One of my favorite scents of springtime (and there are many, trust me) are the beautiful, fragrant, Italian sweet Violets. These violas have been bred to have intense fragrance (think *purple candy*), with beautiful coloring. I’m growing these to try and get long enough stems to add into corsages and posies for our wedding work. I’m raising three varieties I obtained from Select Seeds, Parma ‘Comte de Brazza’ – a white double violet, Parma ‘Duchesse de Parme’ – a blue double violet, and Sweet ‘Rosina’ a single rose colored violet.
According to the American Violet Society, Parma violets originated in Italy in the 16th century, first introduced by the Bourbon Dynasty before making their way around Europe. They were prized at the turn of the century, when fragrant flowers were coveted for adorning hands and lapels. Rarely setting seeds, the most common way to propagate these violets are to make them happy enough to produce runners, and pot up the small plantlets as they show.
The Parma violets are not hardy here, unable to handle our harsh zone 5 winter. Sweet Rosina is supposedly hardy, but I will be overwintering them in a minimally heated greenhouse this winter, just to be safe. I have them planted in crates to make them mobile to easily facilitate moving them into their winter home.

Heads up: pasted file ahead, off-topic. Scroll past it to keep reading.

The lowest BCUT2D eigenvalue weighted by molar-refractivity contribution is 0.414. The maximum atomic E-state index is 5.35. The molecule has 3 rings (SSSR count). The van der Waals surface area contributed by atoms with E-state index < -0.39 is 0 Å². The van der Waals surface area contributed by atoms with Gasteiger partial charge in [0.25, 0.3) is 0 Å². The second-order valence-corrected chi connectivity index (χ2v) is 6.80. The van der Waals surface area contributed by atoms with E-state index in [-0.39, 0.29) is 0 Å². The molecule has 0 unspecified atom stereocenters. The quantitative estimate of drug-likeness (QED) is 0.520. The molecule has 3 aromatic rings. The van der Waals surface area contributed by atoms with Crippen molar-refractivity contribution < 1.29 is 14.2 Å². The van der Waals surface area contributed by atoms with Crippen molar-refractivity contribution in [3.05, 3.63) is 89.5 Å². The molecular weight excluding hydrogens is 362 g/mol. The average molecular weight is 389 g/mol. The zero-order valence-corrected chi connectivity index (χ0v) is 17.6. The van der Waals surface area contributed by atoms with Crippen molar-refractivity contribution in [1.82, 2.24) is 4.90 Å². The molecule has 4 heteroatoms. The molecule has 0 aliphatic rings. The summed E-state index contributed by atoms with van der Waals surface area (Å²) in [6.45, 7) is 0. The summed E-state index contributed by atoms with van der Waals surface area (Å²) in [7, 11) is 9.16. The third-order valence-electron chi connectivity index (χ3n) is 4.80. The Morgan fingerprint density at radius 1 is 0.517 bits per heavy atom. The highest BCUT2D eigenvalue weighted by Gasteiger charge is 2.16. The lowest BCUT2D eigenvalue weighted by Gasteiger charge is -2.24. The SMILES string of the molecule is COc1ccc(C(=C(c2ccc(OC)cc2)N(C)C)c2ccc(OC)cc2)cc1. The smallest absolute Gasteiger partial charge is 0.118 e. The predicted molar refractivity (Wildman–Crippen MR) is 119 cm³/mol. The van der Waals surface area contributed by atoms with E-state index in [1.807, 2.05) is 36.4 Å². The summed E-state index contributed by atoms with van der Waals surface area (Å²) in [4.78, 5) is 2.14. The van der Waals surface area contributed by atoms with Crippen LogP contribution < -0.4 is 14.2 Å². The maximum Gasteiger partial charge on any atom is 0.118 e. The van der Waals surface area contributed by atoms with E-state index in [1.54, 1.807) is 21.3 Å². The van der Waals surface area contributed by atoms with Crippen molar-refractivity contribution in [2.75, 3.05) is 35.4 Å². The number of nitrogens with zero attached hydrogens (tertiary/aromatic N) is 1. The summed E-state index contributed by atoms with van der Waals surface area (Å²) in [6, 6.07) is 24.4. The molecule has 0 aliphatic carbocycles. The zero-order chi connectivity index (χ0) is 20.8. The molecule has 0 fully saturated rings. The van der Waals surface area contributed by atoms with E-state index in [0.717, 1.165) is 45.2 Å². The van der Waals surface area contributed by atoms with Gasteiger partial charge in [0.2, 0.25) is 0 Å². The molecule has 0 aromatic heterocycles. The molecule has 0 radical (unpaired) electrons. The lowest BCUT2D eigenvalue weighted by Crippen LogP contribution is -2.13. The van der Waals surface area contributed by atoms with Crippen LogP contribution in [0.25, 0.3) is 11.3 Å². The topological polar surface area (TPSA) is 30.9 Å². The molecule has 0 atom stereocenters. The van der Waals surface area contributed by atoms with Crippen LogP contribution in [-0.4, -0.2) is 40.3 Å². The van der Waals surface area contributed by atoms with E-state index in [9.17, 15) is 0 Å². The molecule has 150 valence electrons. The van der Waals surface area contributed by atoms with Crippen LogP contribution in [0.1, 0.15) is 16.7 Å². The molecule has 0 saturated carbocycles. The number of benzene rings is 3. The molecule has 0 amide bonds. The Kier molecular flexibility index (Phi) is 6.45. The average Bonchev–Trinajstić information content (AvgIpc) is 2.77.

While I wait for the plants to show increased vigor and length, I’ve been pinching off the flower heads on their tiny stems, and making batches of sweet violet syrup. This is truly a departure, fragrance-wise, from making syrup with wild violets in your yard. These sweet violets were cultivated specifically for their ornamentation, including fragrance.
This syrup is perfect for adding to cocktails (recipe to follow) using in desserts. The flowers themselves make a beautiful display atop cakes and sweets, so long as they are organically cultivated, as we do here.
Sweet Violet Syrup
A handful of sweet violets
8oz. boiling water
8oz. white sugar
Clean the sweet violets of any dirt, and add to a small glass mason jar. Pour 8 oz. of boiling water over the violets, cover and let steep for 12-24 hours. Strain the violets from the liquid, add to a saucepan with 8 oz. of white sugar. Gently heat and stir to dissolve the sugar. Funnel into a pint sized mason jar, let cool and store in the refrigerator.
Sweet Violet Gin Cocktail
1.5 oz. Gin
1 oz. fresh squeezed lemon juice
1 oz. sweet violet syrup
4-5 oz. Prosecco
Add gin, lemon juice, and violet syrup to a cocktail shaker, add ice and shake. Strain into a large wine glass, add Prosecco and gently stir. Garnish with a bruised mint leaf, if you desire.